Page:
The mental health of unaccompanied asylum-seeking children

A few minutes with Annicka Lang, psychologist and head of treatment at the private healthcare company Humana and also doctoral student at LiU. You are travelling around the country giving talks about the mental health of children who arrive alone seeking asylum. How did this come about?
Photo: Håkan FlankFoto: Håkan Flank“I was working in childcare for over 20 years and then I studied psychology at LiU. Many years ago when I was working in secure institutions I noticed that young people of non-Swedish origin were over-represented. I thought it was amazing how no one there was working with war trauma and migration issues. These things weren't even discussed. But I had become interested. So now, as a doctoral student, I am delving deeper into issues related to crisis and trauma in children and young people placed in institutions and what the best treatment for them would be. Many of the children who arrive alone have been through very difficult experiences. Their basic trust in other people is damaged.”

Who comes to your talks?
“School staff, social services, residential staff, treatment assistants - you know, everyone who comes into contact with the young people who arrive alone.”

In what concrete ways can you help staff in their professional work with young people?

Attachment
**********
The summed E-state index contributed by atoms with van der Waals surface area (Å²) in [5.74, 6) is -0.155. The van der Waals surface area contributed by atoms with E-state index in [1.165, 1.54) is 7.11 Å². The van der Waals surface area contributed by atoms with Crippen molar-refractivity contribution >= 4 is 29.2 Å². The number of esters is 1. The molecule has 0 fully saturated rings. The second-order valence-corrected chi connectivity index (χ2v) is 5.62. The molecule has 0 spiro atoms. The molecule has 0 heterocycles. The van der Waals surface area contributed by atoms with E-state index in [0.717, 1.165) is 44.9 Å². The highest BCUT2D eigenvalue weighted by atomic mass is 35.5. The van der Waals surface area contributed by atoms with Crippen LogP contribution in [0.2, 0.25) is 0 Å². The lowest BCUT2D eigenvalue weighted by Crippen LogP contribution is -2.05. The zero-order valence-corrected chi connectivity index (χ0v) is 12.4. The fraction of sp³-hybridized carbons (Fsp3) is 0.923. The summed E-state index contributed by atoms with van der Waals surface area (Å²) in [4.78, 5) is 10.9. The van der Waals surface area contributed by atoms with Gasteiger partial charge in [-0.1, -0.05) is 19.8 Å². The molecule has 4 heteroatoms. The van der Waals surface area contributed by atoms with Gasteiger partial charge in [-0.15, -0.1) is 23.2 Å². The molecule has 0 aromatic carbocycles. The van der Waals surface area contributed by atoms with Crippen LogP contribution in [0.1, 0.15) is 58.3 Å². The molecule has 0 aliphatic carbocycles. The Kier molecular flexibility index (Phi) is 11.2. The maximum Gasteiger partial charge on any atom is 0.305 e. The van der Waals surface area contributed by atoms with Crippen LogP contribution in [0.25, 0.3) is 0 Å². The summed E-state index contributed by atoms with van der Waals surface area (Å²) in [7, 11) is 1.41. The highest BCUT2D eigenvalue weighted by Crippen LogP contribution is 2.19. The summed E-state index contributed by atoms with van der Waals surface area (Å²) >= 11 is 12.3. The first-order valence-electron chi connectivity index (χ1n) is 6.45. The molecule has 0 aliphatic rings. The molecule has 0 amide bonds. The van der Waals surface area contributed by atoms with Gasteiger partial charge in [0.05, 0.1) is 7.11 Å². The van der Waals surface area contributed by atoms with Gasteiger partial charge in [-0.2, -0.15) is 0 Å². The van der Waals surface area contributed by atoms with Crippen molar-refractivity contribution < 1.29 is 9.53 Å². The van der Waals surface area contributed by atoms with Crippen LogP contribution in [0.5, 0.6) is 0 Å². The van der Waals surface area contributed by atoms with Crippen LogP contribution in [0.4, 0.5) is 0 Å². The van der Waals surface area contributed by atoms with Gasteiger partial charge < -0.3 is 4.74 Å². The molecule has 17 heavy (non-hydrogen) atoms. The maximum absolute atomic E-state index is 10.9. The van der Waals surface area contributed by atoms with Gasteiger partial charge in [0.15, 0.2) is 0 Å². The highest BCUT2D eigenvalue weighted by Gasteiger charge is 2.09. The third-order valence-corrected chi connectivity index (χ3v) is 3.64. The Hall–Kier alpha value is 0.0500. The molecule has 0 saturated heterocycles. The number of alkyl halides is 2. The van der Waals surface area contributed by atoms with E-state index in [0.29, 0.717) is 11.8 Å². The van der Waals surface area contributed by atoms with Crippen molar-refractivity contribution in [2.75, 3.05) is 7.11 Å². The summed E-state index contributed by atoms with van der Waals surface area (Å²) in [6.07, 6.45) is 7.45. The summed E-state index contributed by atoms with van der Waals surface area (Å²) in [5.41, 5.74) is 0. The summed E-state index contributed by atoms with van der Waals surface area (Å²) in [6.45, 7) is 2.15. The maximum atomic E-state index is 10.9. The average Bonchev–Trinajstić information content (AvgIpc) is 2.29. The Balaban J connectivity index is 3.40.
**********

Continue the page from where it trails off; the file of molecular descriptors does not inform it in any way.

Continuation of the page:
“I have many consultations, for example with ‘family homes’, or familjehem as we call them, and treatment staff. They ask questions like ‘He doesn’t trust me, what shall I do?’ ‘He has these terrible nightmares, what can I do?’ ‘He feels so far a way. I can‘t make contact.’ And then there are cultural clashes that can be difficult for the staff to deal with. Many of those who arrive alone often have a responsibility on them from back home - to try to get the rest of the family here or to help out with money back home. For them it is obvious. Yet here in Sweden they are seen as children who should be looked after until they are 18 years old. That creates a conflict both for the children - they feel so powerless and indebted - and for the staff. So I work with developing methodology and giving solid, practical tools to help the treatment staff work in the future. It ‘s very much about trying to build relationships, no matter how difficult that is when they no longer trust any adult.”

Difficult in what ways?
“Well some of the ones arriving alone are very angry, for example. They shout and fight or self-harm. The adult has to understand that these are symptoms of a stressful situation, that many of them have been through terrible experiences of violence, attacks and death. But this kind of behaviour in children can elicit strong feelings of anger in the staff who feel that they have done everything for the child and get nothing in return other than maybe more aggression. In these kinds of situations I can give the treatment staff and the teachers methods and help them deal with what his happening in a professional manner.

During 2015 over 1,500 children arrived alone to seek asylum in Sweden, an increase of over 60 per cent compared with the same period last year. What is it like for the ones who are granted asylum and stay in Sweden?
“There are no up-to-date figures, but old figures indicate that the ones who do gain a foothold in society here and find a life here do well. But the less opportunity they have to enter into society the worse the outcome.”